Two-dimensional display modeling on computers developed out of necessity, not choice. Three dimensions can easily be displayed on a screen, but 3D representations are difficult for computers to process and hold in their memory.

However, games like Second Life, office utilities like Qwaq, and applications like Google Earth are slowly bringing 3D into everyday computerized life. Now a company called 3D Solid Compression (3DSoC) says it can bring easy 3D representation to the Internet, and even mobile phones.

The challenge in replacing a standard picture like a GIF or JPEG with a three-dimensional picture that can be viewed at different angles is that, while a JPEG is a small enough file for today’s computers to easily display or download from the internet, standard 3D files like STLs (a representation of a CAD drawing, for example) are huge. Ordinary computers can’t easily handle them.

An STL is a file type engineers use; for consumers, more compressed versions have been developed. Unfortunately, they still aren’t small enough. Chances are good that many of the attempts at 3D representation you may have seen on the ‘net are actually just a series of pictures strung together to give the impression of continuity, like a flip-book. (Check out Audi’s 360-degree view of its S6 for an example.)

3DSoc’s claim is that it can compress 3D files to be about 100 times smaller than an STL, and 15-20 times smaller than the leading 3D compression tools currently on the market, including Google’s Sketchup. The resulting files would be as small as most 2D pictures seen on the Internet today.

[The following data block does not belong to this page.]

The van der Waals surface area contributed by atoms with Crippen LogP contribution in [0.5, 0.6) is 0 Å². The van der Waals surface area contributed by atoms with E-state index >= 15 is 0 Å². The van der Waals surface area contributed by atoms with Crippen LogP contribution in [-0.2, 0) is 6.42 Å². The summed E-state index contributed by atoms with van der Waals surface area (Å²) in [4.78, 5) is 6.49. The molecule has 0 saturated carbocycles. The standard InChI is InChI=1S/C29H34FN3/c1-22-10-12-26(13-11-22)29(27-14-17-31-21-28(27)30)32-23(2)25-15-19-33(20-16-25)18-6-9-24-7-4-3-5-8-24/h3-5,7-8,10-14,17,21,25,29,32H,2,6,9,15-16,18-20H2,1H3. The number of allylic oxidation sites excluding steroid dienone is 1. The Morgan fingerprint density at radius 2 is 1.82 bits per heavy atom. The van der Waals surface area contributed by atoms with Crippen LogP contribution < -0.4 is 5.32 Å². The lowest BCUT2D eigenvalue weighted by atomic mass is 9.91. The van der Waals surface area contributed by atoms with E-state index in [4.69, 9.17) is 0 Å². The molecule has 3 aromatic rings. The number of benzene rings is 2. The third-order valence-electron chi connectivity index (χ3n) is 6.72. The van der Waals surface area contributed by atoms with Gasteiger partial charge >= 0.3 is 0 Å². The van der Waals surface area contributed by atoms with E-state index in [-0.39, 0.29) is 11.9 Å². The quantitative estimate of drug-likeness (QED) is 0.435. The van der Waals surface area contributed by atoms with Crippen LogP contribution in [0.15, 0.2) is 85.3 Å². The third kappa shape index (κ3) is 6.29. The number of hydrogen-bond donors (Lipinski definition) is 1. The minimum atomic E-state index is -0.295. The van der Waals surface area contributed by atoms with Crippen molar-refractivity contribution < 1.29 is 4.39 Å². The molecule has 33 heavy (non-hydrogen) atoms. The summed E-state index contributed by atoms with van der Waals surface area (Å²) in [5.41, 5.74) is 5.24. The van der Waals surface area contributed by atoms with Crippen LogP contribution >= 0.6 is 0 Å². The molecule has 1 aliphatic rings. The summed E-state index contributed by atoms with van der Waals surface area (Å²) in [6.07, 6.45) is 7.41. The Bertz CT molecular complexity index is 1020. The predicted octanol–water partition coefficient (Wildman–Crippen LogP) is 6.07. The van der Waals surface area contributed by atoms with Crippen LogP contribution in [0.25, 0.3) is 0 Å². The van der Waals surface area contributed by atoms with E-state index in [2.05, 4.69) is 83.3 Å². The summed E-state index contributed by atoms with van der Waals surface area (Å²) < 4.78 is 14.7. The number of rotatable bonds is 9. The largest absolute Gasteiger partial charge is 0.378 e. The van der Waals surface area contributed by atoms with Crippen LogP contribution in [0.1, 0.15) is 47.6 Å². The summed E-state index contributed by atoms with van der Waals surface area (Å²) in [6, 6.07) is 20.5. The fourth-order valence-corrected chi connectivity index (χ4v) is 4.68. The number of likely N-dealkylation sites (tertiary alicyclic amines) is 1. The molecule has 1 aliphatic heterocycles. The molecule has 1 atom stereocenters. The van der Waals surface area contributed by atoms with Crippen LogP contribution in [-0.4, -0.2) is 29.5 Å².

That could make 3D a standard feature on the internet. Although it would take time for designers to adopt, there are some immediately obvious uses — for retailers like Audi, for example. For such publishers, the company also offers tools to convert or create 3D models.

The challenge for 3DSoC will be getting companies and operating systems to install their viewing tools. To tackle the problem, 3DSoc is seeking partnerships with companies like IBM and Yahoo, as well as cell-phone manufacturers like Nokia.

3DSoC is a recent technology spin-out co-developed by researchers at Stanford University and the Indian Institute of Science. The company is based in Bangalore, India and was funded for an undisclosed amount by IDG Ventures India and other unnamed investors.